i-Neighbors.org keeps rolling along apparently. While the website doesn’t provide much information about how the service is doing as a whole, news stories surface occasionally. Here’s one from Michigan today…
A lot of problems could be solved if neighbors got to know one another, according to Bob Gutchek.
Gutchek, who lives on North Monroe Street, can recall at least one time when he might have prevented a robbery. But he didn’t know what his neighbor looked like.
”People are afraid to get to know other people,” said Gutchek, who tells people to call him ”One-legged Bob.” ”Mom and dad told us ‘Don’t talk to strangers,’ but that doesn’t work anymore.”
That’s why you can find Gutchek on ”i-neighbors,” a free Web site that helps turn next-door strangers into neighbors.
Users on www.i-neighbors.org can log onto a page made specially for their ZIP code, where basic statistical data – including population, area code, average household income and average property value – are listed along with other neighborhood descriptions users post.
The site provides different tools for individuals to communicate, including personal profiles, a neighborhood calendar, local business ratings and reviews and e-mail addresses.
Bay City’s 48708 ZIP code lists ”Sector 20,” which has only about four users – including Gutchek. Bangor Township, ZIP code 48706, also has a profile on the Web site.
Users living in a zip code without a profile can create one.
The Web site might prove to be a good way to mobilize neighborhoods and prevent crime, said Bay City Police Officer Don Aldrich, who helped create the local Bay City profile on i-neighbors.org in November.
”We’re getting with the times,” he said. ”The thing was, people didn’t want to leave their house and go to another meeting to hear about crime and get to know their neighbors.”
The Web site provides a way for neighbors to communicate with each other about possible problems, or e-mail Aldrich, who has registered himself as a member of the Sector 20 community.
”We can share information – the neighbors can share tips with me,” he said. ”Things road patrol officers might know about.”
But www.i-neighbors.org should not be used instead of 911 in emergency situations, he said.
With online social networks, such as MySpace and Facebook, and virtual worlds becoming a popular place for people to communicate, i-neighbors allows places like Bay City to keep up with the current technology trends.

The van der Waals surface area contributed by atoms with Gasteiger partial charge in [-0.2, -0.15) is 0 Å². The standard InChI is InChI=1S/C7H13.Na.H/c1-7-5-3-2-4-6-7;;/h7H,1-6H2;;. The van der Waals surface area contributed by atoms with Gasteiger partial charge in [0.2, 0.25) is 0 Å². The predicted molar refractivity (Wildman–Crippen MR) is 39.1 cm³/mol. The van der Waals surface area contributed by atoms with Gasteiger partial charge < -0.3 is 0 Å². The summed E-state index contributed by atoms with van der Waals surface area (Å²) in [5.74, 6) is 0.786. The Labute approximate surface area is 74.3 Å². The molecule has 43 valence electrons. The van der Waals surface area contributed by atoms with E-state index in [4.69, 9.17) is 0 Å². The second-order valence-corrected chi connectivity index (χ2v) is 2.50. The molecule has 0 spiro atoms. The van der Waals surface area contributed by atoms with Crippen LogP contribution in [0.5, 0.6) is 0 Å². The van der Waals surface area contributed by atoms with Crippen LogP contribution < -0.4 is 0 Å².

An obstacle, however, is that many people in Sector 20 might not have access to the Internet, Aldrich said.
Getting involved in the nationwide Web site was also inspired by the ICANN – I Can Create a Nice Neighborhood – program that has existed in some Bay City neighborhoods.
If the local response to i-neighbors.org is good, there might be a chance for a more locally made ICANN-type Web site, Aldrich said.
Since the Web site started more than three years ago, it has been well received by many communities across the country, according to founder and director Keith Hampton, communications professor at the University of Pennsylvania.
The Web site began as a way to study how the Internet can affect relations within a community.
”The big question was would the Internet isolate us or give us more options?,” he said. ”We found that those communities that adopt the technology and use it tend to know their neighbors more.”
The site takes most of the guess work out of meeting your neighbors – there are no fences or physical obstacles to get through, and neighbors can send each other an e-mail whenever it fits their schedules, Hampton said.
”It opens up a whole new range of communication,” he said.
Gutchek, once a member of the local ICANN group, has high hopes for neighbor camaraderie over the Internet.
”The biggest thing with this is to be able to communicate with neighbors,” Gutchek said. ”As long as people work together, it will work good.”